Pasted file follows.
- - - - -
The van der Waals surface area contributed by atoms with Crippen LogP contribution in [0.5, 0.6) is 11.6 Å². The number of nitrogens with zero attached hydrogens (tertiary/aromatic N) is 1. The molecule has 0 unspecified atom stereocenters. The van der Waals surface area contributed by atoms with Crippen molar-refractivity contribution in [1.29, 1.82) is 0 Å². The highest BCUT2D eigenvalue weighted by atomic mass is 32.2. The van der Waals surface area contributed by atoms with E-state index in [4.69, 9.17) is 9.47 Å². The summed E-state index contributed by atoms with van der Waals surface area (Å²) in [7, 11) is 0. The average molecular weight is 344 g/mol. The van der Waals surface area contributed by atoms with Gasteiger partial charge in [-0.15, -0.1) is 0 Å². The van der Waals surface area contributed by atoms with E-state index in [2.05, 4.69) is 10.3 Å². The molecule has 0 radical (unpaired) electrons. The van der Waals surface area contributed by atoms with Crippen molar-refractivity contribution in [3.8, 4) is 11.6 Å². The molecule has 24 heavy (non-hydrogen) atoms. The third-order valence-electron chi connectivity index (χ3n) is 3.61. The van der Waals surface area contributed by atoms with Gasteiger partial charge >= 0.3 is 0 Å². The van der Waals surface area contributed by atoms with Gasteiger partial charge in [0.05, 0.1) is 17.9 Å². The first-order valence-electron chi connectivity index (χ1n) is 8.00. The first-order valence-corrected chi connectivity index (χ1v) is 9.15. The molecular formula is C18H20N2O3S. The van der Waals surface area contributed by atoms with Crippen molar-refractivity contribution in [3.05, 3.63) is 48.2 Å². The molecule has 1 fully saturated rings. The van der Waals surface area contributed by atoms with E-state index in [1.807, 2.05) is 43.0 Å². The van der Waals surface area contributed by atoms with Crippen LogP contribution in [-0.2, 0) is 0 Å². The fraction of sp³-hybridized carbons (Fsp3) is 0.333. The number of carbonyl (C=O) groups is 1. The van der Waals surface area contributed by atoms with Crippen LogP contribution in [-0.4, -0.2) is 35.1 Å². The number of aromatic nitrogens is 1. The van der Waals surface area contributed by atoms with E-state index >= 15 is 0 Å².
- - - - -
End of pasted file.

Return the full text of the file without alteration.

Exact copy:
The van der Waals surface area contributed by atoms with Crippen LogP contribution in [0.5, 0.6) is 11.6 Å². The number of nitrogens with zero attached hydrogens (tertiary/aromatic N) is 1. The molecule has 0 unspecified atom stereocenters. The van der Waals surface area contributed by atoms with Crippen molar-refractivity contribution in [1.29, 1.82) is 0 Å². The highest BCUT2D eigenvalue weighted by atomic mass is 32.2. The van der Waals surface area contributed by atoms with E-state index in [4.69, 9.17) is 9.47 Å². The summed E-state index contributed by atoms with van der Waals surface area (Å²) in [7, 11) is 0. The average molecular weight is 344 g/mol. The van der Waals surface area contributed by atoms with Gasteiger partial charge in [-0.15, -0.1) is 0 Å². The van der Waals surface area contributed by atoms with E-state index in [2.05, 4.69) is 10.3 Å². The molecule has 0 radical (unpaired) electrons. The van der Waals surface area contributed by atoms with Crippen molar-refractivity contribution in [3.8, 4) is 11.6 Å². The molecule has 24 heavy (non-hydrogen) atoms. The third-order valence-electron chi connectivity index (χ3n) is 3.61. The van der Waals surface area contributed by atoms with Gasteiger partial charge >= 0.3 is 0 Å². The van der Waals surface area contributed by atoms with Gasteiger partial charge in [0.05, 0.1) is 17.9 Å². The first-order valence-electron chi connectivity index (χ1n) is 8.00. The first-order valence-corrected chi connectivity index (χ1v) is 9.15. The molecular formula is C18H20N2O3S. The van der Waals surface area contributed by atoms with Crippen molar-refractivity contribution in [3.05, 3.63) is 48.2 Å². The molecule has 1 fully saturated rings. The van der Waals surface area contributed by atoms with E-state index in [1.807, 2.05) is 43.0 Å². The van der Waals surface area contributed by atoms with Crippen LogP contribution in [-0.2, 0) is 0 Å². The fraction of sp³-hybridized carbons (Fsp3) is 0.333. The number of carbonyl (C=O) groups is 1. The van der Waals surface area contributed by atoms with Crippen LogP contribution in [-0.4, -0.2) is 35.1 Å². The number of aromatic nitrogens is 1. The van der Waals surface area contributed by atoms with E-state index >= 15 is 0 Å².